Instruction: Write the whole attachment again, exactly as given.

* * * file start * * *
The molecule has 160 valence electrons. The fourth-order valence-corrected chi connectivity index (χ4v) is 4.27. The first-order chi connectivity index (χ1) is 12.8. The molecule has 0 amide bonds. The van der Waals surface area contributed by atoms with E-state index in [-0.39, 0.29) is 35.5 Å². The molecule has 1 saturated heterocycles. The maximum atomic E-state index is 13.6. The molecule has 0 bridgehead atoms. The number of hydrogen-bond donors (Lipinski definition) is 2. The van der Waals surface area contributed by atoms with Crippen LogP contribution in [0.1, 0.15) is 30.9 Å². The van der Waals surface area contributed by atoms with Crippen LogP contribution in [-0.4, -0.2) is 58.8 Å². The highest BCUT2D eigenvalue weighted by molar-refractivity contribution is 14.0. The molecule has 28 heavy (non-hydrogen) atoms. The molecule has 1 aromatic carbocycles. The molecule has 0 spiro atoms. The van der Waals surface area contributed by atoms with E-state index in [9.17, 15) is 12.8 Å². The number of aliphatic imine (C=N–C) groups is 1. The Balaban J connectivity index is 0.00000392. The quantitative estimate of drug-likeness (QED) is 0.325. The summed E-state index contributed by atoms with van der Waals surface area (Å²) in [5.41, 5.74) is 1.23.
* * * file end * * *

The molecule has 160 valence electrons. The fourth-order valence-corrected chi connectivity index (χ4v) is 4.27. The first-order chi connectivity index (χ1) is 12.8. The molecule has 0 amide bonds. The van der Waals surface area contributed by atoms with E-state index in [-0.39, 0.29) is 35.5 Å². The molecule has 1 saturated heterocycles. The maximum atomic E-state index is 13.6. The molecule has 0 bridgehead atoms. The number of hydrogen-bond donors (Lipinski definition) is 2. The van der Waals surface area contributed by atoms with Crippen LogP contribution in [0.1, 0.15) is 30.9 Å². The van der Waals surface area contributed by atoms with Crippen LogP contribution in [-0.4, -0.2) is 58.8 Å². The highest BCUT2D eigenvalue weighted by molar-refractivity contribution is 14.0. The molecule has 28 heavy (non-hydrogen) atoms. The molecule has 1 aromatic carbocycles. The molecule has 0 spiro atoms. The van der Waals surface area contributed by atoms with E-state index in [9.17, 15) is 12.8 Å². The number of aliphatic imine (C=N–C) groups is 1. The Balaban J connectivity index is 0.00000392. The quantitative estimate of drug-likeness (QED) is 0.325. The summed E-state index contributed by atoms with van der Waals surface area (Å²) in [5.41, 5.74) is 1.23.